Tuesday, February 27, 2007

weekly writing coach: your process

Whether you're aiming for our 80 works in 3 weeks exercise or just doing lots of writing projects in general, you should take time to consider your writing process. The 80 works exercise helps you do that by forcing you to put aside perfection in aid of quantity; every night, you should be making notes on how your process worked that day in such a hothouse atmosphere, including:
- Did you procrastinate? Why?
- Which projects came easily to you, almost intuitively?
- Which took more thinking?
- Did you get stuck working on only one type of writing?
- Conversely, were you able to move to a versatile range of writing projects--a poem, a letter, a blog post, a speech introduction?
Asking yourself those questions will help you learn the areas on which you need to work, and those on which you can rely in a pinch.

Monday, February 26, 2007

the view from the blog class

Here's a great view of the Willard Hotel in Washington, DC, visible from the computer classroom at the National Press Club, where Denise Graveline led another "Blogging for Your Business" workshop today. Participants had little time to enjoy the view, however, as the 3.5 hour session took them from never-blogged beginners to bloggers with experience in formatting, layout, illustration and content development. The sessions also cover:
- who should blog for your organization
- how to select a blogger
- blogging policies you may want to consider putting in place
- handling and responding to comments
- using copyrighted material appropriately
- finding sources from which you can build content
- adding links, audio and other features
- driving traffic to your site and measuring it

Today's session included small business owners, national and international nonprofit organizations, and consultants, many of whom will keep the blogs they began in the workshop this morning. If you have been considering a blog as a strategic communications tool, but aren't sure whether to take the plunge, the workshop teaches you the skills and considerations you need to make the right decision for your organization. (We also teach you how to delete the blog you create in the workshop, if you wish!)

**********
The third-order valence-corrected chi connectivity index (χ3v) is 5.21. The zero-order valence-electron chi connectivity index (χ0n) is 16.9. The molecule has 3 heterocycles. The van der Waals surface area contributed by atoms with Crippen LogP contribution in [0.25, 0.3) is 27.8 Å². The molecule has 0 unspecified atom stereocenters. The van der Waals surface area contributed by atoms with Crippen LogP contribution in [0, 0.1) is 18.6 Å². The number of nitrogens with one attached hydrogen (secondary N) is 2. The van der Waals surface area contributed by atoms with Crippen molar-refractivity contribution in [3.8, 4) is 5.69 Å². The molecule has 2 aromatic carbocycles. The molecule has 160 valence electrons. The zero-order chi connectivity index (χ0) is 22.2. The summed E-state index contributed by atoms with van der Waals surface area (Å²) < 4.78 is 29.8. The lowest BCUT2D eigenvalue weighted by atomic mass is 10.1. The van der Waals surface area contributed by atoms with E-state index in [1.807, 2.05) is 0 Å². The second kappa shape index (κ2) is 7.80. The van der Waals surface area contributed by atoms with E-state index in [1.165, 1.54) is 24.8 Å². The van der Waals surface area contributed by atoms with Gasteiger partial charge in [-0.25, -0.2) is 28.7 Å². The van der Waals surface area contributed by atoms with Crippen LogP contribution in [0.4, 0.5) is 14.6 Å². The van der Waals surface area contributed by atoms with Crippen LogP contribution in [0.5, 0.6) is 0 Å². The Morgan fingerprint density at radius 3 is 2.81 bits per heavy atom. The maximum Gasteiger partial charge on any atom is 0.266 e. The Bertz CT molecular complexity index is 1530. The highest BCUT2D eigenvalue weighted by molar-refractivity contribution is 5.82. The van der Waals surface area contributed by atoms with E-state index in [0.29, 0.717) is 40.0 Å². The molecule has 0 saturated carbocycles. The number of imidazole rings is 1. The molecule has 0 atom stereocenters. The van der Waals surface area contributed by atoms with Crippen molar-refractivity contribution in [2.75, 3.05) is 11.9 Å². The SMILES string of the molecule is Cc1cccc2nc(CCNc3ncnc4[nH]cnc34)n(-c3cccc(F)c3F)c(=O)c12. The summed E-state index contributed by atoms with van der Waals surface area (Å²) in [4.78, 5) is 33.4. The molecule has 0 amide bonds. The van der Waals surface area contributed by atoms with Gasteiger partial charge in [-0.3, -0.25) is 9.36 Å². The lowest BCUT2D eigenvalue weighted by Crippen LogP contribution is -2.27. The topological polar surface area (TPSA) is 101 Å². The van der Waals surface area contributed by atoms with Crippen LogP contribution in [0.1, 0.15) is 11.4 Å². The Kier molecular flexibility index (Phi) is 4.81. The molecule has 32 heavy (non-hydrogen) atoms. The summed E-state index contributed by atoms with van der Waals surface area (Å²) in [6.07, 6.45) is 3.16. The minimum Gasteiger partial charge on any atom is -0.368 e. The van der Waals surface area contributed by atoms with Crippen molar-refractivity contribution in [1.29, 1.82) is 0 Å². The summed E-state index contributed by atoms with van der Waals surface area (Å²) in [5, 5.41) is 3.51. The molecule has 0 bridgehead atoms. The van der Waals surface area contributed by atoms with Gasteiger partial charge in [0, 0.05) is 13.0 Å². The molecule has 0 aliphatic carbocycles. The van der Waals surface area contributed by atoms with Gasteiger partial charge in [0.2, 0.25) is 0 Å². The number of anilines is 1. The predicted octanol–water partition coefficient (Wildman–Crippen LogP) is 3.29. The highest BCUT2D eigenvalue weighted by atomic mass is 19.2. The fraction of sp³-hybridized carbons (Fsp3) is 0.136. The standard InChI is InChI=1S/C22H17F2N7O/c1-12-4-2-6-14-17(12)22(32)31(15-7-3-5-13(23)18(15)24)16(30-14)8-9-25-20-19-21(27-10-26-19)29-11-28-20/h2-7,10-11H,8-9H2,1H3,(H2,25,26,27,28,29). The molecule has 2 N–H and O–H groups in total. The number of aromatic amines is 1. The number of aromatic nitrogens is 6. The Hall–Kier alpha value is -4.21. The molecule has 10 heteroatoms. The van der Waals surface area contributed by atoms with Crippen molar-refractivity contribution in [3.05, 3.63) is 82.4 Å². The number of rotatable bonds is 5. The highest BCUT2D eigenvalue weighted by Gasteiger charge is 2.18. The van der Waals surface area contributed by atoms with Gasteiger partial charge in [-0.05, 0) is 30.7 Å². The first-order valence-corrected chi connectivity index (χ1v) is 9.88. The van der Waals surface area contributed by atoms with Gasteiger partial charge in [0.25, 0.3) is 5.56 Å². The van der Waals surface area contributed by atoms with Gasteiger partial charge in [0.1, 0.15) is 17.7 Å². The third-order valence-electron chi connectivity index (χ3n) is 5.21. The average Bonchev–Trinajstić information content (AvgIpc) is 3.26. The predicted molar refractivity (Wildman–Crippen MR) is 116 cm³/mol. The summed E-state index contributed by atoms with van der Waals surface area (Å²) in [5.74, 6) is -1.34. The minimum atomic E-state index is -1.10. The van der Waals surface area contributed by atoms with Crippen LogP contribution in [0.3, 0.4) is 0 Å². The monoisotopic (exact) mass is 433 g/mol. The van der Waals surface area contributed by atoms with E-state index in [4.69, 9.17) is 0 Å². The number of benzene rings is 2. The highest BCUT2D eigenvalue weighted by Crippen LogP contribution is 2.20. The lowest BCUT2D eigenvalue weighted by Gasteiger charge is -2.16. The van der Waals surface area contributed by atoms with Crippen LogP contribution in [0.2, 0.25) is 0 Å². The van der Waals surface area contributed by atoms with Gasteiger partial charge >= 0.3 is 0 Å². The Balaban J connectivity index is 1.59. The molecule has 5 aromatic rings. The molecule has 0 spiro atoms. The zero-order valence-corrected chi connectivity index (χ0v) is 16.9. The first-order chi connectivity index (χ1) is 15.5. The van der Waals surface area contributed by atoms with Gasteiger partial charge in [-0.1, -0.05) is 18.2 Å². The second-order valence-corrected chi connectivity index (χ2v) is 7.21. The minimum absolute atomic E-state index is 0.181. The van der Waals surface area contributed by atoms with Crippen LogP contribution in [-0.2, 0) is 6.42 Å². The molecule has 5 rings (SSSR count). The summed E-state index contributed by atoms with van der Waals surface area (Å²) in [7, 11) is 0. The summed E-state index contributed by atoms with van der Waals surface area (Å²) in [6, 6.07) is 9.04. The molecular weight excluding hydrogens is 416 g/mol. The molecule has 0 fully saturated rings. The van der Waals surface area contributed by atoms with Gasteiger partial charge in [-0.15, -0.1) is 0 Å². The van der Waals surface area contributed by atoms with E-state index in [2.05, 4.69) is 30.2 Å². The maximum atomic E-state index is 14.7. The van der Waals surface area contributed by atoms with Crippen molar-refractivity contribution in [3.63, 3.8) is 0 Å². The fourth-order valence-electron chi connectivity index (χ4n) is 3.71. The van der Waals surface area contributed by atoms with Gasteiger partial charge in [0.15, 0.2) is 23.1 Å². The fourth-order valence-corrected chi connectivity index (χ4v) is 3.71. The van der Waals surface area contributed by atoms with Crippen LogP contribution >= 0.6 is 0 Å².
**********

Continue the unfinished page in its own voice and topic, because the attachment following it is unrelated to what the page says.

Our next workshops take place March 26 and 27 at the Press Club classroom (shown at left in the view our workshop participants see). You can register here for any session through June--workshops are offered twice each month. For more information, email us at info@dontgetcaught.biz.

science writers cover us like a book

Science Writers, the quarterly newsletter of the National Association of Science Writers, summarizes our October panel offering a "book PR bootcamp" at the NASW annual meeting here in an article accessible to NASW members. Denise Graveline is an NASW member and organizer of the panel.

Thursday, February 22, 2007

speaker pitfalls

At an art museum curator's talk this week, I had ample chance to ponder not the subject before us -- a preview of a major exhibit considered breathtaking in its scope -- but the pitfalls of the speaker. All of them, in my experience, represent major gaffes that could have been avoided, and skills you should practice and incorporate in your next speech:

- Make good on your promises to the audience: If you announce a promise -- I want to take up no more than an hour so we have time for questions, or I want this to be interactive so this feels more like a group discussion -- make sure you deliver. Audiences respond well to promises from speakers, particularly where time and participation are concerned. In this case, the speaker made both statements, then lectured the group and exceeded his time by nearly 25 minutes.